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BMJ Open. 2012 May 22;2(3). pii: e000707. doi: 10.1136/bmjopen-2011-000707. Print 2012.

Testing the hypothesis that diphtheria-tetanus-pertussis vaccine has negative non-specific and sex-differential effects on child survival in high-mortality countries.

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1
Bandim Health Project, INDEPTH Network, Statens Serum Institut, Bissau, Guinea-Bissau.

Abstract

BACKGROUND:

Measles vaccines (MV) have sex-differential effects on mortality not explained by protection against measles infection.

OBJECTIVE:

The authors examined whether whole-cell diphtheria-tetanus-pertussis (DTP) vaccine has sex-differential and non-specific effects.

DATA SOURCES AND ELIGIBILITY:

Following previous reviews and a new search, the effect of DTP on mortality up to the next vaccination was assessed in all studies where DTP was given after BCG or DTP was given after MV and there was prospective follow-up after ascertainment of vaccination status.

SETTING:

High-mortality countries in Africa and Asia.

METHODS:

The initial observation of negative effect of DTP generated six hypotheses, which were examined in all available studies and two randomised trials reducing the time of exposure to DTP.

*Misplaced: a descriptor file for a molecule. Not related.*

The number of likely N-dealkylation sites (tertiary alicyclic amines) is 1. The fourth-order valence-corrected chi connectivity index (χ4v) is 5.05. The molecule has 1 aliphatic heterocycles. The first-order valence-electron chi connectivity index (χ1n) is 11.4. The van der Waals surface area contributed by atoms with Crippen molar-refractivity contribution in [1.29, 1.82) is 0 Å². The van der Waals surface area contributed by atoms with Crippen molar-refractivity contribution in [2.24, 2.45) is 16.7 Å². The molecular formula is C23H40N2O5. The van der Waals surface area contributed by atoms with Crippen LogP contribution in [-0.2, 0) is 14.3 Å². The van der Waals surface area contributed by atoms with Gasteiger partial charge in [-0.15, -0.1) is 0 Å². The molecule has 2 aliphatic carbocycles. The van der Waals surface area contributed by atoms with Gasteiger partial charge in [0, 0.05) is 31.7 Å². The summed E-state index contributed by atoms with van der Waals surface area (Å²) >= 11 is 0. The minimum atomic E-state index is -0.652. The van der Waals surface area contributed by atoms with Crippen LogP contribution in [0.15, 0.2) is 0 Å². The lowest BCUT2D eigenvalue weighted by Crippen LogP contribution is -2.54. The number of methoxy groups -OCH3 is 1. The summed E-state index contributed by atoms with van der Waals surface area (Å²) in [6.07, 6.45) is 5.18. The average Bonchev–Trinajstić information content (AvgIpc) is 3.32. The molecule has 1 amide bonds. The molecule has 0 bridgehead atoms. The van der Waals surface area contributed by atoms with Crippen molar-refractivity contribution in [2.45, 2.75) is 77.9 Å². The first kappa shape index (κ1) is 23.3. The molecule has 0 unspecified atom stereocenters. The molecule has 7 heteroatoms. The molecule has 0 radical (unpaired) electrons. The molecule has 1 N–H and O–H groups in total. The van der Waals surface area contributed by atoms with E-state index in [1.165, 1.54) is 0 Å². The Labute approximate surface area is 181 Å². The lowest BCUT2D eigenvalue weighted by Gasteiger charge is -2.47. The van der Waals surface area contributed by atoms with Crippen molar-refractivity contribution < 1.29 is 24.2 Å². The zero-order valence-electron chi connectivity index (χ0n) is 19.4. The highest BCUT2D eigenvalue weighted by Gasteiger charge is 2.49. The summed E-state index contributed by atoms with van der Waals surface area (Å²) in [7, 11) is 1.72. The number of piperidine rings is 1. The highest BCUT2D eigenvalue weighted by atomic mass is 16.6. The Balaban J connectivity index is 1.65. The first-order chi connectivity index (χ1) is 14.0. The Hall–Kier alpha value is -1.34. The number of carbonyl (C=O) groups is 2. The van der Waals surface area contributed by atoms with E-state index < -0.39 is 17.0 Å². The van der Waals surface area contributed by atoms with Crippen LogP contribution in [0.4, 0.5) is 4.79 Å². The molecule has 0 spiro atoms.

MAIN OUTCOME:

Consistency between studies.

RESULTS:

In the first study, DTP had negative effects on survival in contrast to the beneficial effects of BCG and MV. This pattern was repeated in the six other studies available. Second, the two 'natural experiments' found significantly higher mortality for DTP-vaccinated compared with DTP-unvaccinated children. Third, the female-male mortality ratio was increased after DTP in all nine studies; in contrast, the ratio was decreased after BCG and MV in all studies. Fourth, the increased female mortality associated with high-titre measles vaccine was found only among children who had received DTP after high-titre measles vaccine. Fifth, in six randomised trials of early MV, female but not male mortality was increased if DTP was likely to be given after MV. Sixth, the mortality rate declined markedly for girls but not for boys when DTP-vaccinated children received MV. The authors reduced exposure to DTP as most recent vaccination by administering a live vaccine (MV and BCG) shortly after DTP. Both trials reduced child mortality.

CONCLUSIONS:

These observations are incompatible with DTP merely protecting against the targeted diseases. With herd immunity to whooping cough, DTP is associated with higher mortality for girls. Randomised studies of DTP are warranted to measure the true impact on survival.

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